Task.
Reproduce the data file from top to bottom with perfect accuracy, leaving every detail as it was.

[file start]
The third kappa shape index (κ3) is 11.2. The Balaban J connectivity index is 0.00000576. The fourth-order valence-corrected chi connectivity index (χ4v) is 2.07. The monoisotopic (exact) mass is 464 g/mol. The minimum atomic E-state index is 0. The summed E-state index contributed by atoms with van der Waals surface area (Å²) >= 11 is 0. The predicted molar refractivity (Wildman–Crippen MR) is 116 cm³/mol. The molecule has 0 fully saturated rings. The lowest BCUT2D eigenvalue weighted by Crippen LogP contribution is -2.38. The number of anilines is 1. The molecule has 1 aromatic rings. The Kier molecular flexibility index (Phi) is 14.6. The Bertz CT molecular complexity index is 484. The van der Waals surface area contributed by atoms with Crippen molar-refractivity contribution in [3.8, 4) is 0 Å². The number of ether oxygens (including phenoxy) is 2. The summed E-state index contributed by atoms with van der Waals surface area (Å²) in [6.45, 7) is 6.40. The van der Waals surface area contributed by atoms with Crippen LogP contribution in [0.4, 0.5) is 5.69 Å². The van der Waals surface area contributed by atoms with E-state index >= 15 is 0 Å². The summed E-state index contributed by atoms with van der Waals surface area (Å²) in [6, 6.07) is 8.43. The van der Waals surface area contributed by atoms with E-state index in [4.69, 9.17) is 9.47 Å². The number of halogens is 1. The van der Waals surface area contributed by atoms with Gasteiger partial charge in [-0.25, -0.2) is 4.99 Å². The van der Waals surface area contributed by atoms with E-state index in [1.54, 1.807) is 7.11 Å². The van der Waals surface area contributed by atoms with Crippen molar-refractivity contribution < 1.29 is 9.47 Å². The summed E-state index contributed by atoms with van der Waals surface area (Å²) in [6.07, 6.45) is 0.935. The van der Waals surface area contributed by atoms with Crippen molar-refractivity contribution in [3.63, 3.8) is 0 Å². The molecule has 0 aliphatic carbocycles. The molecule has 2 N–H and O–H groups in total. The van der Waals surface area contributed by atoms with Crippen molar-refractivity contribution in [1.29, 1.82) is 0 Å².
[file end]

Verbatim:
The third kappa shape index (κ3) is 11.2. The Balaban J connectivity index is 0.00000576. The fourth-order valence-corrected chi connectivity index (χ4v) is 2.07. The monoisotopic (exact) mass is 464 g/mol. The minimum atomic E-state index is 0. The summed E-state index contributed by atoms with van der Waals surface area (Å²) >= 11 is 0. The predicted molar refractivity (Wildman–Crippen MR) is 116 cm³/mol. The molecule has 0 fully saturated rings. The lowest BCUT2D eigenvalue weighted by Crippen LogP contribution is -2.38. The number of anilines is 1. The molecule has 1 aromatic rings. The Kier molecular flexibility index (Phi) is 14.6. The Bertz CT molecular complexity index is 484. The van der Waals surface area contributed by atoms with Crippen molar-refractivity contribution in [3.8, 4) is 0 Å². The number of ether oxygens (including phenoxy) is 2. The summed E-state index contributed by atoms with van der Waals surface area (Å²) in [6.45, 7) is 6.40. The van der Waals surface area contributed by atoms with Crippen LogP contribution in [0.4, 0.5) is 5.69 Å². The van der Waals surface area contributed by atoms with E-state index >= 15 is 0 Å². The summed E-state index contributed by atoms with van der Waals surface area (Å²) in [6, 6.07) is 8.43. The van der Waals surface area contributed by atoms with E-state index in [4.69, 9.17) is 9.47 Å². The number of halogens is 1. The van der Waals surface area contributed by atoms with Gasteiger partial charge in [-0.25, -0.2) is 4.99 Å². The van der Waals surface area contributed by atoms with E-state index in [1.54, 1.807) is 7.11 Å². The van der Waals surface area contributed by atoms with Crippen molar-refractivity contribution < 1.29 is 9.47 Å². The summed E-state index contributed by atoms with van der Waals surface area (Å²) in [6.07, 6.45) is 0.935. The van der Waals surface area contributed by atoms with Crippen molar-refractivity contribution in [3.63, 3.8) is 0 Å². The molecule has 0 aliphatic carbocycles. The molecule has 2 N–H and O–H groups in total. The van der Waals surface area contributed by atoms with Crippen molar-refractivity contribution in [1.29, 1.82) is 0 Å².